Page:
A Voice for Citizens, a Force for Change
July | 2022
Message from the Steering Committee
A Message From Chair of the Month, Phyllis Lehrer
The eighth month of the calendar is, at times, referred to as the Dog Days of August. It’s summer, not much is happening and dogs can lie undisturbed in the middle of the road. 
For the Amherst League of Women Voters, August will not find us cavorting in the new dog park. 

Our book sale that involves many volunteers continues the first weekend of August. New this year will be an information tent at the sale to recruit new members as well as register voters. We will need volunteers for that effort.
Also in August is a candidate forum for the sheriff’s race. We are working with the Northampton League on that event.
In August, the Racial Justice Committee will be organizing speakers for the on -going Judy Brooks Conversation Series.
In August, we will finalize plans for our September opening meeting and for an outdoor in-person social in September. We would love to see you in person!
In August, we will form a group to review the Town Council form of government. This will require a lot of thought and ideas. 
In August, we have to think of the September primary.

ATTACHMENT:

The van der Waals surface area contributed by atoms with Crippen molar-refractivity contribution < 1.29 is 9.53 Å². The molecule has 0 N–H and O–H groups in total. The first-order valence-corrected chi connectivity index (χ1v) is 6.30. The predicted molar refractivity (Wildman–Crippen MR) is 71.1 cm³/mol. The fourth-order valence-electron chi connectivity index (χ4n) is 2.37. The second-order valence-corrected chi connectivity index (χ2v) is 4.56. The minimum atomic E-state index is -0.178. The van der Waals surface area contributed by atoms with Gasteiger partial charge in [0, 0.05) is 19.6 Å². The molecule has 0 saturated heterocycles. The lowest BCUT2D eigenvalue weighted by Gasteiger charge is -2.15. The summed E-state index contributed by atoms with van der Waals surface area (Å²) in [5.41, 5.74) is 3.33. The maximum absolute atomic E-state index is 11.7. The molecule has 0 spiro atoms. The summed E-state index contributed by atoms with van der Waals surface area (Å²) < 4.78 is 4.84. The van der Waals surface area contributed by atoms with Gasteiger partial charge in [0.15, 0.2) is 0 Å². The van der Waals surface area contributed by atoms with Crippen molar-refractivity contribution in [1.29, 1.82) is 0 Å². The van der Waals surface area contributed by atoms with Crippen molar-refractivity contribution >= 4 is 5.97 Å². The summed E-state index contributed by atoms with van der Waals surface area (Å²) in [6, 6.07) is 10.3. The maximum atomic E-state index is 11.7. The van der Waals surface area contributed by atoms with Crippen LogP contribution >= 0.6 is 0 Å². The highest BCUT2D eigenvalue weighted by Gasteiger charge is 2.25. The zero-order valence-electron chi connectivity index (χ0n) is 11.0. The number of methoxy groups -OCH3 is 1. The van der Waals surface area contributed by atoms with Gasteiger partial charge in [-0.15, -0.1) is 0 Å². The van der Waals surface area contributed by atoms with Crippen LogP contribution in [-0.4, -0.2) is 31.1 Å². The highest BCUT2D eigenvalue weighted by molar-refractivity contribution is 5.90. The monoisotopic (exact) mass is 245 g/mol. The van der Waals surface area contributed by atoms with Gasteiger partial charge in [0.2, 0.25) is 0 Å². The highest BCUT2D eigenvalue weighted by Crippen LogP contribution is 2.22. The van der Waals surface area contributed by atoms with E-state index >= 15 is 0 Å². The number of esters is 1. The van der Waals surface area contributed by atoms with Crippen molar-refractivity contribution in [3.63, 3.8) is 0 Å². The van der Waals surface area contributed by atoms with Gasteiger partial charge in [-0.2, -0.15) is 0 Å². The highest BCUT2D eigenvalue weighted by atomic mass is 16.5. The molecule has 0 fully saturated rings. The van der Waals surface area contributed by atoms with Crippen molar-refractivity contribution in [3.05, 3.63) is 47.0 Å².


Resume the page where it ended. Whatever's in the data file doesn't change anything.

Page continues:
As responsible citizens we don’t stop caring for our democracy because it’s August. 

Keep up the good work.
And thanks to all who work year round.
Best wishes,

~ Phyllis Lehrer
Upcoming Events
Are You Ready For
📚The Book Sale!!!!  📚

Please consider helping out during the sale! The Book Sale can't function without your help. 
Now is the time to sign up to be a cashier. So please sign up for at least one slot. Even better sign up for a few.  Here is the link to sign up.
Sale dates: July 29 (10–6), July 30–31 (10–4) and August 5–6 (10–4)

Come one, come all, come buy more books than you'll ever read like a proper bibliophile! This year we will be taking cash and credit cards so nothing will hold you back from creating your dream library from scratch! See you in a couple weeks for the event of the year!
Meet the Candidates for Sheriff of Hampshire County

You are invited to a Candidate Forum that highlights the Primary Election race for Sheriff of Hampshire County on Thursday, August 25 at 7 pm, jointly sponsored by the Amherst and Northampton Leagues of Women Voters.  

The candidates will present their views and answer questions in-person at the new Northampton Center for the Arts, 33 Hawley Street in Northampton as well as online. Amherst Media and Northampton Open Media will be cooperatively recording the forum which will also be accessible later from our website. We will send out links and any other pertinent info in August.

As one of the few contested county offices in this year’s Primaries, the race for Sheriff brings to light the importance of this arm of local law enforcement.  Sheriffs oversee county jails and houses of correction, providing needed health and educational services to inmates.  Their leadership has an impact on drug addiction and mental health treatment, vocational training and prisoner reentry back into their communities.  Can you name the current Hampshire County Sheriff?  In a recent poll only 17% of voters can. Let's increase the 17%!
Find out more at aclum.org/KnowYourSheriff. Watch this ACLU MA video for a quick primer: